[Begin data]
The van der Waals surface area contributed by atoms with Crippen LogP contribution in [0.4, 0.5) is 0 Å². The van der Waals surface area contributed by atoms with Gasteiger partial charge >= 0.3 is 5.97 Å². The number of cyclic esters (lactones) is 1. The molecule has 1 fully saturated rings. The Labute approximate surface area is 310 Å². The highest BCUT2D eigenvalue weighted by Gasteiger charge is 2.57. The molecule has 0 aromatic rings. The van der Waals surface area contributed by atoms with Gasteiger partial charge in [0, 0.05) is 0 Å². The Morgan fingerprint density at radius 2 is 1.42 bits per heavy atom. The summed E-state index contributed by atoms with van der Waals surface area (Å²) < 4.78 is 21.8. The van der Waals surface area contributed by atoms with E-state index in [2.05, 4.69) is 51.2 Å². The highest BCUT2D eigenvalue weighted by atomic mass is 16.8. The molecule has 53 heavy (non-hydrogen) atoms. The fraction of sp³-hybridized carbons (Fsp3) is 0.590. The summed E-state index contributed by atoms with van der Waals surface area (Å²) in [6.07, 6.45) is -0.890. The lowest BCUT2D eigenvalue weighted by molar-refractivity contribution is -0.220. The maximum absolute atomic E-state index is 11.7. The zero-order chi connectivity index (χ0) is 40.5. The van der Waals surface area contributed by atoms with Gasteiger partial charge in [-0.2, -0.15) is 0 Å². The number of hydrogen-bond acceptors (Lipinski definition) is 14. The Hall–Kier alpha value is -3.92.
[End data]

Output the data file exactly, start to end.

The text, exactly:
The van der Waals surface area contributed by atoms with Crippen LogP contribution in [0.4, 0.5) is 0 Å². The van der Waals surface area contributed by atoms with Gasteiger partial charge >= 0.3 is 5.97 Å². The number of cyclic esters (lactones) is 1. The molecule has 1 fully saturated rings. The Labute approximate surface area is 310 Å². The highest BCUT2D eigenvalue weighted by Gasteiger charge is 2.57. The molecule has 0 aromatic rings. The van der Waals surface area contributed by atoms with Gasteiger partial charge in [0, 0.05) is 0 Å². The Morgan fingerprint density at radius 2 is 1.42 bits per heavy atom. The summed E-state index contributed by atoms with van der Waals surface area (Å²) < 4.78 is 21.8. The van der Waals surface area contributed by atoms with E-state index in [2.05, 4.69) is 51.2 Å². The highest BCUT2D eigenvalue weighted by atomic mass is 16.8. The molecule has 53 heavy (non-hydrogen) atoms. The fraction of sp³-hybridized carbons (Fsp3) is 0.590. The summed E-state index contributed by atoms with van der Waals surface area (Å²) in [6.07, 6.45) is -0.890. The lowest BCUT2D eigenvalue weighted by molar-refractivity contribution is -0.220. The maximum absolute atomic E-state index is 11.7. The zero-order chi connectivity index (χ0) is 40.5. The van der Waals surface area contributed by atoms with Gasteiger partial charge in [-0.2, -0.15) is 0 Å². The number of hydrogen-bond acceptors (Lipinski definition) is 14. The Hall–Kier alpha value is -3.92.